Seanad Éireann adopts its own standing orders and appoints its president, known as the Cathaoirleach ("Chair"). The Taoiseach appoints a senator to be Leader of the House and direct government business there. The Seanad establishes its own standing committees and select committee; senators also participate, along with TDs (members of the Dáil) in joint committees of the Oireachtas. A maximum of two senators may be ministers in the Government.

Standing committees

Select committees

Historical origins

Early precursors

The first parliamentary upper house in Ireland was the House of Lords of the Parliament of Ireland. Like its British counterpart, this house consisted of hereditary nobles and bishops. After the abolition of the Irish Parliament under the Act of Union of 1800 no parliament existed in Ireland until the twentieth century.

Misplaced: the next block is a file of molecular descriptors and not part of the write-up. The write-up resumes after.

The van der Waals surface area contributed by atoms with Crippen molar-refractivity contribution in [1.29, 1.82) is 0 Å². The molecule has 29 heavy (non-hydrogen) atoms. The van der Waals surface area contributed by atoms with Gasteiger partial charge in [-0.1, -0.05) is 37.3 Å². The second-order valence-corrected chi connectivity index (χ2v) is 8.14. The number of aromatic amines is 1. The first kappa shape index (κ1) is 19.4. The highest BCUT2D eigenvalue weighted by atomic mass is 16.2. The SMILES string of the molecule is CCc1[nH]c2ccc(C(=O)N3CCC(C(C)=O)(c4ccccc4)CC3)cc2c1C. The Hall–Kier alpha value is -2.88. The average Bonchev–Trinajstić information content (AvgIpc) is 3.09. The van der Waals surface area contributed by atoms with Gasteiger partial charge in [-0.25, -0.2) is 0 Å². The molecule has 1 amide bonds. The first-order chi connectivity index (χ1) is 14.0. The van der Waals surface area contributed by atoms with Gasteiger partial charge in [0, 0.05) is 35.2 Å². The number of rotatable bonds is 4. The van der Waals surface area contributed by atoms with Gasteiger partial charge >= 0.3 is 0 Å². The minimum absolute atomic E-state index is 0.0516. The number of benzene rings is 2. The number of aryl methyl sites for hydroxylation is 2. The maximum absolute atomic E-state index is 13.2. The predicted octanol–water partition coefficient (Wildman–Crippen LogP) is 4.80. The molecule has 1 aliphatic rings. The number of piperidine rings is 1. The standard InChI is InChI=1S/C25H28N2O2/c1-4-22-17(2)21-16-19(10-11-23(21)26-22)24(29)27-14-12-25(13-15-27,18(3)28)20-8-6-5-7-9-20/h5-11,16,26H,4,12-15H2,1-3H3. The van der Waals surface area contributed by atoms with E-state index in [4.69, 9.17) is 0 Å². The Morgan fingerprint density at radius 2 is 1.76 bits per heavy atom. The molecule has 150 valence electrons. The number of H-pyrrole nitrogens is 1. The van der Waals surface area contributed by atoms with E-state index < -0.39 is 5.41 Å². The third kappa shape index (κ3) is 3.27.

In 1919 Irish nationalists established a legislature called Dáil Éireann but this body was unicameral and so had no upper house. In 1920 the Parliament of Southern Ireland was established by British law with an upper house called the Senate. The Senate of Southern Ireland consisted of a mixture of Irish peers and government appointees. The Senate convened in 1921 but was boycotted by Irish nationalists and so never became fully operational. It was formally abolished with the establishment of the Irish Free State in 1922 but a number of its members were soon appointed to the new Free State senate.

Free State Seanad Éireann (1922–1936)